Sunday, September 25, 2011
all these things i've done ~ Gabrielle Zevin
This was a great read! This is a fast paced story about, family, friendship, love, and the lengths we will go to in order to protect the ones we care about most regardless of the consequences.
The only negative thing I can say about this book is that my "Trilodar (the ability to tell that a book is part of a triology and/or series) didn't go off until I was 3/4 of the way through it. I was not ready for this story to end yet!
Imagine living in a world, our world where a) caffeine is illegal, b) chocolate is contraband c) water is so expensive it's rationed and d) anyone born in 1995 is old...like ancient, one foot in the grave, on their deathbed, old. Insane, right? (Especially the part about caffeine being illegal - feel free to shoot me now!)
This is where the story of 16 yr old Anya Balanchine begins. The year is 2083, and the place is NYC. Anya is the daughter of deceased, crime boss, Leonyd Balanchine whose family owns the Balanchine Chocolate Company. (It would be like if the Hershey's were our country's number one crime boss family.)
Anya has two siblings, 18yr old Leo who is technically the legal guardian but was left with limited abilities after being injured as a child in a botched hit on their father's life (it killed their mother instead) and 12yr old sister Natty who is sweet yet precocious at times. Their paternal grandmother, Nana, lives with them and seems to be their closet relative who isn't directly linked to the "family business" but she's on her deathbed (literally) and not much help to them other than sharing stories of a different, busier life when words had to be shortened to acronyms like "O.M.G." and her secret stash of Balanchine Special Dark bars.
Anya is smart, strong, pretty and incredibly selfless. She's always putting everyone else first, almost to a fault and the sacrifices she makes for those she loves are both admirable and heartbreaking. She does have a bit of a temper which gets her into some trouble but at times she exercises incredible self control in situations where others who were not as strong would crumble like a cookie.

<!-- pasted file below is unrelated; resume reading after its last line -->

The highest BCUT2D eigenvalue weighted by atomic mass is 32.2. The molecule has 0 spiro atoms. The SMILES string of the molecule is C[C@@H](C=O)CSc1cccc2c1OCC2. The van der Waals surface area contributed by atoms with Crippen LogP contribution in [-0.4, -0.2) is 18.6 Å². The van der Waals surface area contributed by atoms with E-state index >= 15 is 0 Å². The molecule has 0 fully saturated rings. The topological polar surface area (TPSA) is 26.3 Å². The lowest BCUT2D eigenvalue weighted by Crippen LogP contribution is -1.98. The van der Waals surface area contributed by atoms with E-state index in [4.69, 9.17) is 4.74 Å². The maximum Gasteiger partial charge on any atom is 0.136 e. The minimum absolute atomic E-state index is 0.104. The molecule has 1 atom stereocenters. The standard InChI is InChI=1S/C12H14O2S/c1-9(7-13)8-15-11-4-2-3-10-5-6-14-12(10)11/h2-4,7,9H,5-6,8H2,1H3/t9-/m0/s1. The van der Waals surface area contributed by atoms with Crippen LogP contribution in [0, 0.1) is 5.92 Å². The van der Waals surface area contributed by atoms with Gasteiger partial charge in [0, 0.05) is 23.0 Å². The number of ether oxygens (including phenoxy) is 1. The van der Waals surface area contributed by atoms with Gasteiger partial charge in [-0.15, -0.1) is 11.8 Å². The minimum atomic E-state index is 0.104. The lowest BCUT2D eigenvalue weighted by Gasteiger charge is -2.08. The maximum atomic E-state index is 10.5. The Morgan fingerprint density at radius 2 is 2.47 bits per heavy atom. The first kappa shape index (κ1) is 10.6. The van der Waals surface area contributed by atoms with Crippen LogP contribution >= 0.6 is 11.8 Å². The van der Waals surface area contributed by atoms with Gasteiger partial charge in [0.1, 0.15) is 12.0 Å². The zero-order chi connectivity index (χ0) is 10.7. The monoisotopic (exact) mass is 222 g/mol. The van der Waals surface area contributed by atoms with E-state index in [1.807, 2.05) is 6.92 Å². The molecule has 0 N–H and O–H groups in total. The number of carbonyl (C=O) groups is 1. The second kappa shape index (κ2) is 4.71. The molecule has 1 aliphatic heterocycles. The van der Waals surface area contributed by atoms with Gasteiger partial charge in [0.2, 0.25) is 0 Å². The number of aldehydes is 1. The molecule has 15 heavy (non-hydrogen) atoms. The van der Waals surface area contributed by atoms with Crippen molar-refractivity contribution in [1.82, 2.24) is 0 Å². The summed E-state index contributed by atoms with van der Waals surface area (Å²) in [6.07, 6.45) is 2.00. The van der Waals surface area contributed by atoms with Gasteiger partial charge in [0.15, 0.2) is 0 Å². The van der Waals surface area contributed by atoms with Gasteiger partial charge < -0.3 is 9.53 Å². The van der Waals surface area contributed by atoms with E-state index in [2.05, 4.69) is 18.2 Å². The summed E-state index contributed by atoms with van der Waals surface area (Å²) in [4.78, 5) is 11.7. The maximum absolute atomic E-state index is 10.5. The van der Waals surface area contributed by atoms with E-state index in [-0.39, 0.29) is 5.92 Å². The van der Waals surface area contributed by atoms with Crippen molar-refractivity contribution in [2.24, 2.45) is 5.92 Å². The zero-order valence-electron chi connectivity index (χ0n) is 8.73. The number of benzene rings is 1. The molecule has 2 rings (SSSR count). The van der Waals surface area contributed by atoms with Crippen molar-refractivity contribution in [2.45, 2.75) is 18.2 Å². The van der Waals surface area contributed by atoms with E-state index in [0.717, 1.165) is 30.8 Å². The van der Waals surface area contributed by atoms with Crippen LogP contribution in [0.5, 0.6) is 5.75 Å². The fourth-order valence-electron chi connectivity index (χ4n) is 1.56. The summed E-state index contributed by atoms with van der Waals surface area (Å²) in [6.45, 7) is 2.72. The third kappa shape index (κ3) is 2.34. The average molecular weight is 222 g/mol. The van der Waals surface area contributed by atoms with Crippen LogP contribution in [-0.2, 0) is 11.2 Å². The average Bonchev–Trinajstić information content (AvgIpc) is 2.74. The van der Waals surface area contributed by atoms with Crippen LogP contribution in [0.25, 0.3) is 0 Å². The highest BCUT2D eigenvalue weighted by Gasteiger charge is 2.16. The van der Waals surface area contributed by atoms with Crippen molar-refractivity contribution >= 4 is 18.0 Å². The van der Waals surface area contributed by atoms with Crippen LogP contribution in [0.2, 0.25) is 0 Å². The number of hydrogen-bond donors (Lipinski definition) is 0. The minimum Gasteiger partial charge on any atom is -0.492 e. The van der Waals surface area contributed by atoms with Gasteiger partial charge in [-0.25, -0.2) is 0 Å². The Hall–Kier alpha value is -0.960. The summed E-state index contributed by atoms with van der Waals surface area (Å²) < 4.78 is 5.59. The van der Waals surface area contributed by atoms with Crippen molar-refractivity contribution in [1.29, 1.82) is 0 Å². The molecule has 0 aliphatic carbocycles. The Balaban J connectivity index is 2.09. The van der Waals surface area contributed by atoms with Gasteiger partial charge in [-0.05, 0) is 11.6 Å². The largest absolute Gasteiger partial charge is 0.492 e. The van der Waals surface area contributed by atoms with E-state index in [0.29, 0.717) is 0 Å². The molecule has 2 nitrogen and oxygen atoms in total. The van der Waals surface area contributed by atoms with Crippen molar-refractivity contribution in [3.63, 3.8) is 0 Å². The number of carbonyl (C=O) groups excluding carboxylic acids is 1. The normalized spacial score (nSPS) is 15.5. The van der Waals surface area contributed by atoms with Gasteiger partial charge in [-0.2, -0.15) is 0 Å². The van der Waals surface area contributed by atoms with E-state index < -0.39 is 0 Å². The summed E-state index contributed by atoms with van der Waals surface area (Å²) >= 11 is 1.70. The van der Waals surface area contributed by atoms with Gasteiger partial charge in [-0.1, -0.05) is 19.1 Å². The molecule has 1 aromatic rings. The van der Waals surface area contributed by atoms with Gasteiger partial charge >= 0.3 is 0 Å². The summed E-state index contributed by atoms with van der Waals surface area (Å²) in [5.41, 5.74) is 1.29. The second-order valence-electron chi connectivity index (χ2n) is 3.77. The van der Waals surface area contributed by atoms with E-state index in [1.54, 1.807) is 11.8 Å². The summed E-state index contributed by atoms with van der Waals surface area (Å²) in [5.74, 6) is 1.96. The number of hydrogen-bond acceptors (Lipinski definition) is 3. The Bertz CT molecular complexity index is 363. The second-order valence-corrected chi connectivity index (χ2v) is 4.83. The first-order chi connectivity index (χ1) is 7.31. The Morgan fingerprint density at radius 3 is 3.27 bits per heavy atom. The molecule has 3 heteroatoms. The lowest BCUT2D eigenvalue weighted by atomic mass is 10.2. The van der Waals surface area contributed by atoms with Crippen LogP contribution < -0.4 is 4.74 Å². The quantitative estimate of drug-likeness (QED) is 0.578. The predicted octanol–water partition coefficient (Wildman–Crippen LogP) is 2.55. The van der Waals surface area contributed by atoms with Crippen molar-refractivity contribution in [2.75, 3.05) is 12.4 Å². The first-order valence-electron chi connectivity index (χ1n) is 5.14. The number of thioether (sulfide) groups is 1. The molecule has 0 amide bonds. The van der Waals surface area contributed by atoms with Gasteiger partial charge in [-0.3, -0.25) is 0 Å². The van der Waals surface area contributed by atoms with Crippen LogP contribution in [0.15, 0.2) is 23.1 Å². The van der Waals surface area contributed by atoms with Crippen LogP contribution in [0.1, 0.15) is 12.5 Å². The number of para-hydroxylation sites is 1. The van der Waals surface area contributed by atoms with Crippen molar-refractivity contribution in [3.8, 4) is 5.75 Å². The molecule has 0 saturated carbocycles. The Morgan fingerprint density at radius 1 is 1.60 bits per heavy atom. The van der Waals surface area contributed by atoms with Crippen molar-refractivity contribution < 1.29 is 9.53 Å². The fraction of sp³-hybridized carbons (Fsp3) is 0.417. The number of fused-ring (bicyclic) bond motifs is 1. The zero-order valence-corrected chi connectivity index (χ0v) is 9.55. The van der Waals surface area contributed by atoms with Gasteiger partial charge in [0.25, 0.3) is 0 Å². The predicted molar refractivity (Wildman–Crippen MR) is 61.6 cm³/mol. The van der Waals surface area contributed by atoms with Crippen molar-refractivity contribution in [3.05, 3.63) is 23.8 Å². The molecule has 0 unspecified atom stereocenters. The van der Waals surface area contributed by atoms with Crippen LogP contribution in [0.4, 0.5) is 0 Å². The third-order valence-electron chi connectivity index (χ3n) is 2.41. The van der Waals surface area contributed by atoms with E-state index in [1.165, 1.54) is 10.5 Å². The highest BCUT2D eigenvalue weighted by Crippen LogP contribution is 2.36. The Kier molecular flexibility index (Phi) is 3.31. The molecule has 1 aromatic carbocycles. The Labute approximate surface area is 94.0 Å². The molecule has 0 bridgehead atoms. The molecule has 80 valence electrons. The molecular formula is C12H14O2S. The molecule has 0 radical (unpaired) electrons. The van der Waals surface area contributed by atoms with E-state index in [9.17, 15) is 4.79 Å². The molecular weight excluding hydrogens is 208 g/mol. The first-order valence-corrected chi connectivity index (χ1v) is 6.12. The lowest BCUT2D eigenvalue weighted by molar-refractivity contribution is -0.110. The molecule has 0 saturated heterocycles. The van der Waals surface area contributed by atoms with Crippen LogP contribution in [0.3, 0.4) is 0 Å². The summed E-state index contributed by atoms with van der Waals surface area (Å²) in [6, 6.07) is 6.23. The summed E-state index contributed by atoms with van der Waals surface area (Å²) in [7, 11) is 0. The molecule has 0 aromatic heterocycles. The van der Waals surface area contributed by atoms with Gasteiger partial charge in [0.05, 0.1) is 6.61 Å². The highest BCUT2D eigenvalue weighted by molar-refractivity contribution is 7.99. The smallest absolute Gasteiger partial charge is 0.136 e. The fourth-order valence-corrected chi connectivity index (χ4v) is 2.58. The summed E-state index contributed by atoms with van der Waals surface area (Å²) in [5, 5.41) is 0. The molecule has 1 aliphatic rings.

Scarlet Barber is Anya's long time BFF and is everything you want in a best friend - she's loyal, honest, and she loves Anya and her family like her own. She's a bit odd and somewhat of an outcast at school but she's definitely the one you want on your side. Go TEAM SCARLET!
Gable Arsley is Anya's ex-boyfriend and he's, well, pretty much an "ars". He's cocky, good looking, and he's used to doing whatever he wants and getting away with it, even if it's illegal.
Goodwin or "Win" Delacroix is the new guy at school and he's not only beautiful, kindhearted and smart but happens to take a liking to Anya and she to him. The only problem is that Win's father is the new Assistant D.A. and doesn't want him to have anything to do with the daughter of a crime boss. (Yeah, that kinda creates a problem for Dad's public image, dontcha think?)
Anya has no desire to be a part of the "family business" even as some of her relatives tell her it's her birthright. (Birthright?!, what year is this anyway, 1980?!) She wants nothing more than to live a normal, teenage life but is plagued by her last name and her father's criminal history everywhere she turns. Ironically, she really wants to be a Crime Scene Investigator when she grows up, which doesn't exactly mesh with the family biz. When things start to happen throughout the city and within the world of chocolate, people are hurt, blame is placed and Anya will be forced to make a choice between protecting what she loves most - her family or her true love.
** Personal side note **
One of the running themes in this book is Anya's Catholicism which I found both familiar and funny because I can relate to it. When she's struggling with certain decisions (with Win) and whether or not she'll go to to Hell for it I couldn't help but laugh, especially in comparison with the magnitude of the family business and how they "resolve" their problems (Leo & Uncle Yuri). Having grown up Catholic and attending Catholic school for years, I understand the "guilt" all too well. Thankfully, I don't have to worry about that any more because understand now that it's about a relationship with Christ and not a religion. :)